Facts You Should Know Before Buying Hearing Instruments
By Liz Brassine, Au.D, Hearing Services of McKinney
There are five important facts that one should know about hearing and hearing instruments. Understanding these will help you to make a better decision for yourself or a loved one.
Let’s start with hearing instruments can improve the quality of life. Over 34 million Americans having a significant hearing loss, and half of all hearing impaired individuals are over the age of 65. The National Council on Aging conducted a study which showed that 71% of people who wear hearing aids reported an improvement in life overall.
The more you know, the better your decision will be, is another important fact. In order to understand your hearing status, you need to understand how the ear works, causes of hearing loss and how it affects communication. Sensorineural hearing loss is commonly caused by the aging process. There are some common signs that go along with this loss including people around you seem to mumble, the TV is turned up louder, and certain high pitched sounds are more difficult to hear. Hearing loss also has an impact on speech understanding. In order to improve understanding, hearing instruments need to be fit appropriately, and one needs to learn to use communication strategies.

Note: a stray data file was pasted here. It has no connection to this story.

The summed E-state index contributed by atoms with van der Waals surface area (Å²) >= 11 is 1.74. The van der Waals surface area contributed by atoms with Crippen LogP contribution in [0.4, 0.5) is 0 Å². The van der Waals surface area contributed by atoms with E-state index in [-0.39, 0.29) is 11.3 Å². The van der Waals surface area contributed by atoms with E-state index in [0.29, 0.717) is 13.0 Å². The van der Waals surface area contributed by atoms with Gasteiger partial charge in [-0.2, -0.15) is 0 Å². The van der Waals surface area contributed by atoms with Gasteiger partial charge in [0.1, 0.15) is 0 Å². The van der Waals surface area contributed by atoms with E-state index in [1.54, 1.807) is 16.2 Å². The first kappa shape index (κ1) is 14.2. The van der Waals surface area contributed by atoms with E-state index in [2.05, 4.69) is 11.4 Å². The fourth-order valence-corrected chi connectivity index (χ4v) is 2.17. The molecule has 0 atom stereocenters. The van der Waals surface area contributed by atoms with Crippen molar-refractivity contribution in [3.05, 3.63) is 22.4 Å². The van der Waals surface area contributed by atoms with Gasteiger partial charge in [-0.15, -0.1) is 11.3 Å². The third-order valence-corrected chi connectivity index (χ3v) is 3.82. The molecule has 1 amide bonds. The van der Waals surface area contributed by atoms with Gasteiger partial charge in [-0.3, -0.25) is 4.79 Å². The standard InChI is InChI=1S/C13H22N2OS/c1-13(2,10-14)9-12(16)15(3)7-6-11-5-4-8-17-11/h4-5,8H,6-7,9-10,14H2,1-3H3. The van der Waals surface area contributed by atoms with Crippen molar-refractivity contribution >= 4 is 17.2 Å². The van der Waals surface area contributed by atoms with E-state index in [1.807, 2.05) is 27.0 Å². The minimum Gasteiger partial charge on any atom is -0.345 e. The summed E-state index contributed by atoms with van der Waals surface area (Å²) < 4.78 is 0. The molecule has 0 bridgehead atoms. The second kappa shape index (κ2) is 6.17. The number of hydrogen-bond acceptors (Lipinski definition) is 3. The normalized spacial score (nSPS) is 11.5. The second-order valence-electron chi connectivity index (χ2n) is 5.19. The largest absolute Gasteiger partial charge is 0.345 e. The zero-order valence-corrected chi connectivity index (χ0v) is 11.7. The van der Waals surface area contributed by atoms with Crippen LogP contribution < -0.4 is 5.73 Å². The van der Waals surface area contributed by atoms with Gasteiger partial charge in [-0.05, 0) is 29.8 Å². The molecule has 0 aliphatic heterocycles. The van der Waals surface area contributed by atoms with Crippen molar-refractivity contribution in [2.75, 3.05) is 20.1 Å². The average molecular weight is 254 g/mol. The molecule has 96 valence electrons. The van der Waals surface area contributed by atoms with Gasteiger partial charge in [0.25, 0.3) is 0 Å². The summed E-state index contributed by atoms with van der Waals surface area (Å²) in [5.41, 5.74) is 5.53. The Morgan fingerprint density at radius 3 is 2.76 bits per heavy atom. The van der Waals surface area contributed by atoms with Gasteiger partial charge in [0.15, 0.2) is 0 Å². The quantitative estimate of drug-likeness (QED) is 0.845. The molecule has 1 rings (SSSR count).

Today, one doesn’t have to be self-conscious about hearing instruments. Hearing devices are smaller and more sophisticated than ever. Some are so small and so effective; even you may not realize you’re wearing them. The latest style is called the mini behind-the-ear and is virtually invisible.
With the advent of directional microphone technology, hearing instruments can actually help you to hear better in background noise. Directional microphones allow sound to be selectively amplified, enhancing speech from in front and reducing noise from behind. This technology makes conversational speech easier in background noise environments.
Finally, finding the right hearing professional can help you find the right hearing device. You should expect your visit to include the evaluation of your hearing status and eligibility for amplification, learn the cause and degree of hearing loss, determine your specific communication needs and what technologies fill those needs, and explore the options and styles that are available.
If you have any concerns about your hearing, contact an audiologist today.
Author Liz Brassine, Au.D is Doctor of Audiology at Hearing Services of McKinney and may be reached at 972-838-1300.